My visit to Peckham’s Seen Fifteen space was accidentally very timely; at the end of Mental Health Awareness Week I found myself unexpectedly enveloped in a highly personal, engaging exhibition filled with photography and installation by Egyptian photographer Laura El-Tantawy. It is immediately evident that the artist has created a body of work after much consideration, with a fulfilled ambition of turning personal anxieties or social isolation into creative output.
Clearly, the exhibition is to be experienced as a whole, as opposed to a sum of components, as El-Tantawy has not named individual artworks, instead referring to the exhibition’s title throughout. From the moment of entry, the viewer is retreats into a real personal space, and we feel that the show is curated with real heart and care, which is confirmed further with the inclusion of a bed onto which a filmic work is being projected.
The artist repeatedly refers to her practice as unpacking her own mixed feelings towards the notion of ‘home’, and being presented with a bed with wrinkled covers to imply its use does this directly; this form of anxiety is mixed with a general social anxiety thanks to the words printed on the duvet: “I am lonely sounds like the most sinful confession” which is particularly pertinent in Seen Fifteen’s urban environment, as it is well recorded that such a thriving, bustling city can exacerbate feelings of isolation.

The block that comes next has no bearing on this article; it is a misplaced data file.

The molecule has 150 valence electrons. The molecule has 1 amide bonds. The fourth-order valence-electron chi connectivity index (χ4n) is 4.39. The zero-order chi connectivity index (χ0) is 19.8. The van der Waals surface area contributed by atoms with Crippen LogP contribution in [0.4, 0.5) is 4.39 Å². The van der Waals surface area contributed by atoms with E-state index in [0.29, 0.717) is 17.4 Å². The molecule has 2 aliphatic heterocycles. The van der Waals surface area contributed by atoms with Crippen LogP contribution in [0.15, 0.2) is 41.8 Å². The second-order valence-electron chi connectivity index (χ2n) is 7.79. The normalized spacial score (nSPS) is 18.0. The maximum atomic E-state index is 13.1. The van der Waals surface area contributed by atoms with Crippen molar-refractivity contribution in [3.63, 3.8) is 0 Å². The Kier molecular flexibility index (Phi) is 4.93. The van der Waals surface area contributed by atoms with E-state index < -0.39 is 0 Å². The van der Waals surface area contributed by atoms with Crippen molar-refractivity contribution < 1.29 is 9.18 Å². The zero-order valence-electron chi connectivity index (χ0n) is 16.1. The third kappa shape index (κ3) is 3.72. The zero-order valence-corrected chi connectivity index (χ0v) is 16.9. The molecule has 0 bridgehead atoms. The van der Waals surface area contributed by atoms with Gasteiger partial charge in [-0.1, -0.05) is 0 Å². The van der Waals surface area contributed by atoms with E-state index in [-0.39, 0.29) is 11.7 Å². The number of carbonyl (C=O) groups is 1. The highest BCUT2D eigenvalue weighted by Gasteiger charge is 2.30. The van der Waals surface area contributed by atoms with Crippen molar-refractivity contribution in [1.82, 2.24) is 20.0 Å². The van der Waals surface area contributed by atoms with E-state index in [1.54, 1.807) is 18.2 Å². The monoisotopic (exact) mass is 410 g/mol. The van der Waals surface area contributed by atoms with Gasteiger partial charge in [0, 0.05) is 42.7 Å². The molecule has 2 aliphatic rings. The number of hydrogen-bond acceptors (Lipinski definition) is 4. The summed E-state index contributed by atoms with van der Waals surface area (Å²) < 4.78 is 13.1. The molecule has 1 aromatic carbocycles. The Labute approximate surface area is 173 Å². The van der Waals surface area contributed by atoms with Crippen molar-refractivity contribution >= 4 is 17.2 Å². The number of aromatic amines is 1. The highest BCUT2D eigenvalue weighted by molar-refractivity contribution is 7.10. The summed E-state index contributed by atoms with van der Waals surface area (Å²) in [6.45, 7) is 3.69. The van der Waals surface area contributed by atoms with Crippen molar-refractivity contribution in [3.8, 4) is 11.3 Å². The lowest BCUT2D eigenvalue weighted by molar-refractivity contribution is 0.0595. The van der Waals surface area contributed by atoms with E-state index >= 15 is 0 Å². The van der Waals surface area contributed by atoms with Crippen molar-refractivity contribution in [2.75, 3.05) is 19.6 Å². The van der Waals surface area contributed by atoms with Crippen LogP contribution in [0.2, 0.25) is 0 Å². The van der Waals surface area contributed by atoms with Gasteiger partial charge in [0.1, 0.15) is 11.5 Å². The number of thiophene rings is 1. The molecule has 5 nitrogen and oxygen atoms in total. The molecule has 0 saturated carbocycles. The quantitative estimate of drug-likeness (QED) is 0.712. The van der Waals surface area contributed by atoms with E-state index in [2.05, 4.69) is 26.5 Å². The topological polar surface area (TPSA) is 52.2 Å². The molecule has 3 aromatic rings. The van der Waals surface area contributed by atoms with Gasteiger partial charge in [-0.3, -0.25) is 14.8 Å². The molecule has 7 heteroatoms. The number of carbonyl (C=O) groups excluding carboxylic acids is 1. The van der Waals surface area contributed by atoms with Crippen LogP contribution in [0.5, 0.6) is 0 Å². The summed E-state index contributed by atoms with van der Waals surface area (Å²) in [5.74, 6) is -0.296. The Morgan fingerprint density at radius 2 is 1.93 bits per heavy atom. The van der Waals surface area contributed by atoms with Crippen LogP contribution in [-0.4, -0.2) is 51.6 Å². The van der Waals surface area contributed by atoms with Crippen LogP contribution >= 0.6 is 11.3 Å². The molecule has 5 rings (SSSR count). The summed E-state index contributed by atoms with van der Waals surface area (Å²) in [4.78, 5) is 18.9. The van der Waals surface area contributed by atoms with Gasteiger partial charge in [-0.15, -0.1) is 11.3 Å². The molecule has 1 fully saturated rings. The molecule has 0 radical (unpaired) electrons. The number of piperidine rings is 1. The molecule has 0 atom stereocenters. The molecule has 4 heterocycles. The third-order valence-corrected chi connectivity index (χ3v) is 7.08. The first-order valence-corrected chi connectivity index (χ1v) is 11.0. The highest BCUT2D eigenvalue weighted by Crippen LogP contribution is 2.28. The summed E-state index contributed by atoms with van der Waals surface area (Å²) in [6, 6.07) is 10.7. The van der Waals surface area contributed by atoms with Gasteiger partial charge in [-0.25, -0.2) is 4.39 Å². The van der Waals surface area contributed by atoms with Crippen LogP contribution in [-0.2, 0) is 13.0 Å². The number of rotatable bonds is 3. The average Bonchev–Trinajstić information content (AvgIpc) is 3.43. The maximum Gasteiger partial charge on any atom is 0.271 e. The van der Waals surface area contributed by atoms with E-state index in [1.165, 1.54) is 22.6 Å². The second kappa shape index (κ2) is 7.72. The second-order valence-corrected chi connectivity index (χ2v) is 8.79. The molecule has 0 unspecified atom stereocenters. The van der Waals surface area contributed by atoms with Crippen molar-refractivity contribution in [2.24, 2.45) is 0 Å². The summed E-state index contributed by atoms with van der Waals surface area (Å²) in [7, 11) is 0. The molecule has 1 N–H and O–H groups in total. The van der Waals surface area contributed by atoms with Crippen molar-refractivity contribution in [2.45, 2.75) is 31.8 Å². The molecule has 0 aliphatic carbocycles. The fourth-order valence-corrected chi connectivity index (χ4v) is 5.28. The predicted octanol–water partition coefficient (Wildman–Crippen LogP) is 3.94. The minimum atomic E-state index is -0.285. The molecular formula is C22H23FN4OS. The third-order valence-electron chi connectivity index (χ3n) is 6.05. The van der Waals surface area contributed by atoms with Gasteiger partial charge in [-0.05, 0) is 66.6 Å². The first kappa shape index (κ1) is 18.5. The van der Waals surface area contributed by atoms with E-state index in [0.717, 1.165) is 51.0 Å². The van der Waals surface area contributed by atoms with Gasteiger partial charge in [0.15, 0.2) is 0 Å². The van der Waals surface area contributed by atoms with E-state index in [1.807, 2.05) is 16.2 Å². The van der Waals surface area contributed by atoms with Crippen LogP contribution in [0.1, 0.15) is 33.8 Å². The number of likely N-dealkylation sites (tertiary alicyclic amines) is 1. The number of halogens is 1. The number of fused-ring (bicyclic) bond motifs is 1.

The artist has successfully transferred her feelings through her craft; the weight and suspense in each photograph is arresting and symbolism of entrapment can be identified throughout, such as through the motif of the window, which is repeated in the show several times.
One particular photograph of deep blackness framing the shadow of a window and a side profile is simultaneously both stunning and claustrophobic. Adding another level of intrigue is the space itself; although part of the Bussey Building in Peckham, with units packed closely together, Seen Fifteen’s interior is wide open, white and airy, providing a contrast to the solitary, dark, anonymous images on the walls, thus magnifying the potency of the latter.
‘Beyond Here is Nothing’ is truly fascinating in that El-Tantawy has managed to translate feelings of empty sadness into photography that is rich and full, in a way that will be the envy of many artists and photographers; blurred visions and traffic lights blending into painting-style dream worlds are prominent and poignant.
Ambiguous visuals also add to the narrative of confusion and deep-rooted anxiety about place and future prospects, to which many of the show’s visitors will be able to relate. In a location as diverse as Peckham, it truly is important to engage with as wide an audience as possible, and El-Tantawy and Seen Fifteen must be congratulated for this.